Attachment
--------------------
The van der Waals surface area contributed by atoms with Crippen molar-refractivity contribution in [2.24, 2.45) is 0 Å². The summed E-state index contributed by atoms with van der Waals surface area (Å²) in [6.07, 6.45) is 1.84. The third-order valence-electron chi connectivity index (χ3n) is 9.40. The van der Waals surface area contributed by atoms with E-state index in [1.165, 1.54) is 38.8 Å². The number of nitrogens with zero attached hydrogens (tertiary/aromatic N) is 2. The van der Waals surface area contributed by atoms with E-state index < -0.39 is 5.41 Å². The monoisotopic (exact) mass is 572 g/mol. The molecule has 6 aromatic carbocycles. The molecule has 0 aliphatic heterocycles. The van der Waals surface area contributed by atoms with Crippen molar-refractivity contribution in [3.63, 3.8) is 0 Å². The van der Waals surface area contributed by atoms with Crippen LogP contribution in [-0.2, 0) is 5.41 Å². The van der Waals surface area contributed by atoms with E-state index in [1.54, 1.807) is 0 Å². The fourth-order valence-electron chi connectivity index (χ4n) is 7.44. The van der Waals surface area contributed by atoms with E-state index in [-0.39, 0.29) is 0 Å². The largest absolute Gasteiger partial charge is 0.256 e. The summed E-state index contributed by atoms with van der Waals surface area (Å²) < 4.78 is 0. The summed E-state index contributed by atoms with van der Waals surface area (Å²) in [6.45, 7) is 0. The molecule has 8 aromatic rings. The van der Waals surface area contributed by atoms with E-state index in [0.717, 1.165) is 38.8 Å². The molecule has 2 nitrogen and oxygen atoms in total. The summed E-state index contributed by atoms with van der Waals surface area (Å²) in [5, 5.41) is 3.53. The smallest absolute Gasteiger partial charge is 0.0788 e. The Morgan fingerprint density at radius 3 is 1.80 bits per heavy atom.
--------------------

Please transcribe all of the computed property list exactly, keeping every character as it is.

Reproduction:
The van der Waals surface area contributed by atoms with Crippen molar-refractivity contribution in [2.24, 2.45) is 0 Å². The summed E-state index contributed by atoms with van der Waals surface area (Å²) in [6.07, 6.45) is 1.84. The third-order valence-electron chi connectivity index (χ3n) is 9.40. The van der Waals surface area contributed by atoms with E-state index in [1.165, 1.54) is 38.8 Å². The number of nitrogens with zero attached hydrogens (tertiary/aromatic N) is 2. The van der Waals surface area contributed by atoms with E-state index < -0.39 is 5.41 Å². The monoisotopic (exact) mass is 572 g/mol. The molecule has 6 aromatic carbocycles. The molecule has 0 aliphatic heterocycles. The van der Waals surface area contributed by atoms with Crippen molar-refractivity contribution in [3.63, 3.8) is 0 Å². The van der Waals surface area contributed by atoms with Crippen LogP contribution in [-0.2, 0) is 5.41 Å². The van der Waals surface area contributed by atoms with E-state index in [1.54, 1.807) is 0 Å². The fourth-order valence-electron chi connectivity index (χ4n) is 7.44. The van der Waals surface area contributed by atoms with E-state index in [-0.39, 0.29) is 0 Å². The largest absolute Gasteiger partial charge is 0.256 e. The summed E-state index contributed by atoms with van der Waals surface area (Å²) < 4.78 is 0. The summed E-state index contributed by atoms with van der Waals surface area (Å²) in [6.45, 7) is 0. The molecule has 8 aromatic rings. The van der Waals surface area contributed by atoms with E-state index in [0.717, 1.165) is 38.8 Å². The molecule has 2 nitrogen and oxygen atoms in total. The summed E-state index contributed by atoms with van der Waals surface area (Å²) in [5, 5.41) is 3.53. The smallest absolute Gasteiger partial charge is 0.0788 e. The Morgan fingerprint density at radius 3 is 1.80 bits per heavy atom.